It is, however, no use looking to the Arab regimes for leadership. Responsibility for saving "Arab" Iraq has fallen to Islamic Iran, whose ambassador at the UN, Dr Javad Zarif, made an eloquent and moving presentation on February 18 arguing against military action. Speaking at the Security Council, Dr Zarif said that Iran had suffered directly from Iraqi chemical and nerve-gas attacks and that Iranians were still suffering their effects 15 years after the end of the war. Thousands of Iranians perished in chemical attacks in the Iraqi-imposed war (1980-1988); thousands more continue to suffer horrible after-effects. Dr Zarif, alluding to America’s use of depleted uranium shells (they were used during the war against Iraq in 1991), urged that no more weapons of mass-destruction be used in the region. He also categorically rejected the US argument that war is the only way to deal with Saddam Husain.
His presentation visibly moved the usually unflappable diplomats at the UN, who could see that he was speaking from his heart and was expressing the genuine sentiments of the people of Iran; what he said was not motivated by ulterior motives, or national interest. As a victim, Tehran should have been vociferous in calls to punish the Iraqi regime, especially Saddam, for the crimes he committed against Iran, but Dr Zarif was also exposing the hypocrisy of the west, which was instrumental in supplying ingredients for chemical and biological weapons to Saddam’s regime in the eighties. It is this hypocrisy that millions of people have now realised.
The Arab regimes that now demand that Iraq must disarm financed Saddam’s war against Iran . They bankrolled his war-machine and urged Washington and other western countries to help Saddam against Islamic Iran by supplying him with chemical and biological weapons, as well as data from AWACS planes. The Arab regimes and the west were determined to prevent Iran’s victory because it would have led to the liberation of the Muslims in the Middle East. By backing Saddam, they made possible the invasion and occupation of Kuwait (1990), the Gulf War (1991), followed by 12 years of sanctions that have resulted in nearly 1.5 million deaths, and now another invasion of Iraq.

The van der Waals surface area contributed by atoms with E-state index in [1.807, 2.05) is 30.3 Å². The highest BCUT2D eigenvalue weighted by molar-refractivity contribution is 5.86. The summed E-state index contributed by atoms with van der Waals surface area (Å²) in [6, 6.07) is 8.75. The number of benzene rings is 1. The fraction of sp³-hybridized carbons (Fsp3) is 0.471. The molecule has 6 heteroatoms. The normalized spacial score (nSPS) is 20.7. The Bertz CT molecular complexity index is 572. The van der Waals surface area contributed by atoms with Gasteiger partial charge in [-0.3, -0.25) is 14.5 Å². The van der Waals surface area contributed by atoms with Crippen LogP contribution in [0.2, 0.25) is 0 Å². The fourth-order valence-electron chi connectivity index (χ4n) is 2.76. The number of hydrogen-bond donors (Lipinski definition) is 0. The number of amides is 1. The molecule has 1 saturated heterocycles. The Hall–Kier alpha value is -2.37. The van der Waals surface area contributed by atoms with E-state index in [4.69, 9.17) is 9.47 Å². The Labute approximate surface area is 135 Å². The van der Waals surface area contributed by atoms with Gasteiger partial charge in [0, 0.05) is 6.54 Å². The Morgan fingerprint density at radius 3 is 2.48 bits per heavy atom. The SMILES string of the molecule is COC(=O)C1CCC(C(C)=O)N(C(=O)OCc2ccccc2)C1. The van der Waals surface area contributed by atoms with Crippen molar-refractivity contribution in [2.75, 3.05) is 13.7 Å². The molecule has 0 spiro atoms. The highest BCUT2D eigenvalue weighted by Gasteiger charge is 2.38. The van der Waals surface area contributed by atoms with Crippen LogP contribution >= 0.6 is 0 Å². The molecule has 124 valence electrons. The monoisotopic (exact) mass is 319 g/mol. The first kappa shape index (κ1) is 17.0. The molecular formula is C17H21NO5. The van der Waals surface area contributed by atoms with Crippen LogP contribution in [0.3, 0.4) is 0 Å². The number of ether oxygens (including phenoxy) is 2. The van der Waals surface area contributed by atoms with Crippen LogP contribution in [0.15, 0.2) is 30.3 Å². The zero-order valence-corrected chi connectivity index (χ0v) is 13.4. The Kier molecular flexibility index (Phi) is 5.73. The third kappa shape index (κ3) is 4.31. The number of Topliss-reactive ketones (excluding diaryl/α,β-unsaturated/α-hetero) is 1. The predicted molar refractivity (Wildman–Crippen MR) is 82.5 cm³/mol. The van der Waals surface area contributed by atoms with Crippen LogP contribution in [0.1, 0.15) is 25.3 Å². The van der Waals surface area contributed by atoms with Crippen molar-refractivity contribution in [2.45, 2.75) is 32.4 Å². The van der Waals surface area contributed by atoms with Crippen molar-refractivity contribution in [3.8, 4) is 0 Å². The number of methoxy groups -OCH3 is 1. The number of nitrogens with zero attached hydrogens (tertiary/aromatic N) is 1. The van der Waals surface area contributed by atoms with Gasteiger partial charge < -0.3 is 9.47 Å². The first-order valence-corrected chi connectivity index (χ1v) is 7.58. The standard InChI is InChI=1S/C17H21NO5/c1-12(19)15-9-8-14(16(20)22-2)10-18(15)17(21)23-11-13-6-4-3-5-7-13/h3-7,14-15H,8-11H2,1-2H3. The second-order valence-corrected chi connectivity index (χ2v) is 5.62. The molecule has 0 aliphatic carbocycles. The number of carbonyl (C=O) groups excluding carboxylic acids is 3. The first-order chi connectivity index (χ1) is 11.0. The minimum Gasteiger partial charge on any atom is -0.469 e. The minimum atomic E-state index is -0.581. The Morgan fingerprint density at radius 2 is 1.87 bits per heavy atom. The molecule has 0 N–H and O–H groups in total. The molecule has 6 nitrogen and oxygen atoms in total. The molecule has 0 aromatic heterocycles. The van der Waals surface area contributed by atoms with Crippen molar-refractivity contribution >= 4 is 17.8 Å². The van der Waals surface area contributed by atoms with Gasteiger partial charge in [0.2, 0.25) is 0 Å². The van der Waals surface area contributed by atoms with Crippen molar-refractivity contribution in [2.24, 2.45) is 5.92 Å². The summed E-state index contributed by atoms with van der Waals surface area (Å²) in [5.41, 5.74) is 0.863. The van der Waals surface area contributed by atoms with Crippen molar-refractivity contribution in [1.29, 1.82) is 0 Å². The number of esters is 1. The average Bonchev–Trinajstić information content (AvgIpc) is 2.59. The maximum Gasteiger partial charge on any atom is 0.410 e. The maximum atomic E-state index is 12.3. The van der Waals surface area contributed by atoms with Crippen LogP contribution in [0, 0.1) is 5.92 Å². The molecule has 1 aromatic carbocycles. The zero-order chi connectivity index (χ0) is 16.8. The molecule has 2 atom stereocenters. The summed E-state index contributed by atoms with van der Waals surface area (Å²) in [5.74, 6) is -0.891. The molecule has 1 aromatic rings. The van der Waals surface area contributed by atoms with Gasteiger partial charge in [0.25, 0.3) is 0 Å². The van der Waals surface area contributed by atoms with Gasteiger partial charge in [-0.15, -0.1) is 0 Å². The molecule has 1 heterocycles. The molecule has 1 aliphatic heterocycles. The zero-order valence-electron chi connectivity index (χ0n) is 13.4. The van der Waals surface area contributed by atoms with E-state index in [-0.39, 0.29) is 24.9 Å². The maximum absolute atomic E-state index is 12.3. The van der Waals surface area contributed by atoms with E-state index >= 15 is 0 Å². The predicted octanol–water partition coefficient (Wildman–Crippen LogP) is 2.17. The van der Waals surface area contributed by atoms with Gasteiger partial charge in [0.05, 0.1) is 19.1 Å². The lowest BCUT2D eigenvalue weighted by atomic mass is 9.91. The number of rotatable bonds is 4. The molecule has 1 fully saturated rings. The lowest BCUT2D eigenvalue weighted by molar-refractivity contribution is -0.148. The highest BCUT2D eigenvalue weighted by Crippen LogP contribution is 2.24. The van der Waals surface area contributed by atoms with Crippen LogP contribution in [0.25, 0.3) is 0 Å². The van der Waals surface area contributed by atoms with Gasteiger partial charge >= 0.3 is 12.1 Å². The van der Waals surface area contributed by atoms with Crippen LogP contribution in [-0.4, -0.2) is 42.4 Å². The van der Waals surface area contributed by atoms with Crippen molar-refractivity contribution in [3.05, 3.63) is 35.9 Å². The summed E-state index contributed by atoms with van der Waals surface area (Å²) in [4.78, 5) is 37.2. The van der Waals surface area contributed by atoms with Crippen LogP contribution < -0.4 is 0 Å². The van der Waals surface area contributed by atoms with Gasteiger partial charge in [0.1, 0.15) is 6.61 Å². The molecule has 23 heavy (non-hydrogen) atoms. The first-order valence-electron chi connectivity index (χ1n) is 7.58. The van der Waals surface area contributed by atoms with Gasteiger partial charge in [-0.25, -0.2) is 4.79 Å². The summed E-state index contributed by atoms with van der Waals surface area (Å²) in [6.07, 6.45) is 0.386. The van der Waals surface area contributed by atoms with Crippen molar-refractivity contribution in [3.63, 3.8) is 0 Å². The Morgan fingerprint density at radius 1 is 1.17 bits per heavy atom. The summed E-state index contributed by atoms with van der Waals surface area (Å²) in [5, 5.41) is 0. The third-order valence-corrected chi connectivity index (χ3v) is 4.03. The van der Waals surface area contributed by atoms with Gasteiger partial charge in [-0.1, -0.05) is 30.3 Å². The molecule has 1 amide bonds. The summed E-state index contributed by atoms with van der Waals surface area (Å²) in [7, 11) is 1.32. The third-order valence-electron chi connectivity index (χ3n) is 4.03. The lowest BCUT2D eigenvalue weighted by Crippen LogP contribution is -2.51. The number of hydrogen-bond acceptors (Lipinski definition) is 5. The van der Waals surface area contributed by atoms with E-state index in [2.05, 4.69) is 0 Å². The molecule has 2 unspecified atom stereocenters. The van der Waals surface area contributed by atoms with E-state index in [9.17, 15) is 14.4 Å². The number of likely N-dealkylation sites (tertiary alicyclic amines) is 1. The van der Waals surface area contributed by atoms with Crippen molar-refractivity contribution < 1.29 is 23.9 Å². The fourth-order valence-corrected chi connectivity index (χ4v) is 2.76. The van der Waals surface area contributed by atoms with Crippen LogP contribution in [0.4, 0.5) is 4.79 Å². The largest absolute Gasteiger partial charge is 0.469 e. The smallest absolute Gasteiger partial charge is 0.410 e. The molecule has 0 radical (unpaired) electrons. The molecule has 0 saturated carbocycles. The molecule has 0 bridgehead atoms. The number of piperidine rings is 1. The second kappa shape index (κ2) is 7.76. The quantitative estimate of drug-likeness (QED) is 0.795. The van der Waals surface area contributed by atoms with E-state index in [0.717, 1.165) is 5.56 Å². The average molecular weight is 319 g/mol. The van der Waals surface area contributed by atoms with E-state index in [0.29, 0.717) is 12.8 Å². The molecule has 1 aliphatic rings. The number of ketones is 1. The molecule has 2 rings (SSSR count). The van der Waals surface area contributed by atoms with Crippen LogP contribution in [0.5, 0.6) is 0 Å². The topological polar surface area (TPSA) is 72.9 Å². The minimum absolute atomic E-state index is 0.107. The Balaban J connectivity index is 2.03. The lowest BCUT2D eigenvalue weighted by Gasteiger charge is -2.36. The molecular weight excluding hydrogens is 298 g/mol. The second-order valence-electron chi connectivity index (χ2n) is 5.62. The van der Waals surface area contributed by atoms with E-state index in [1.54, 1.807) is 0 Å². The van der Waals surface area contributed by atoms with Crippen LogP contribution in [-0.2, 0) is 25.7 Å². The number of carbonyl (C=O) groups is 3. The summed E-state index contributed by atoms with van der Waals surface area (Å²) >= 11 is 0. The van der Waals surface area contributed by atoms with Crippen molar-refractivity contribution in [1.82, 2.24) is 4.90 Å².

Nobody should lament the demise of these regimes, but it would be for the wrong reasons and by wrong methods. It is not America’s business to determine who should rule in the Middle East or anywhere else; only the people who live there should decide who leads them. The present configuration of the Middle East is the result of the colonial carve-up by Britain and France, giving birth to Israel; now the terrible trio (the US, Britain and Israel) are planning to rearrange the political map of the region. What new monsters will emerge from this enterprise, one wonders.
Iraqi opposition-groups that worked so enthusiastically with the US have just discovered that America has a different agenda. It is not to liberate Iraq or usher in democracy but to impose an American military regime on the country. Ahmad Chalabi, head of the Iraqi National Congress (INC), said on February 20 that the US plan was "unworkable and unwise." Writing in the Wall Street Journal on February 20, he said, "American help is essential—and is welcomed—in winning the fight" against Saddam, but a military occupation would be disastrous. A planned meeting of Iraqi opposition groups in Irbil, northern Iraq, on February 20, did not materialize because of wrangling between various groups as well as with the US. Eventually these groups will be discarded by the US.
If the future of Iraq, and the Middle East in general, is dependent on such groups as the INC and Arab League, then their future is bleak indeed.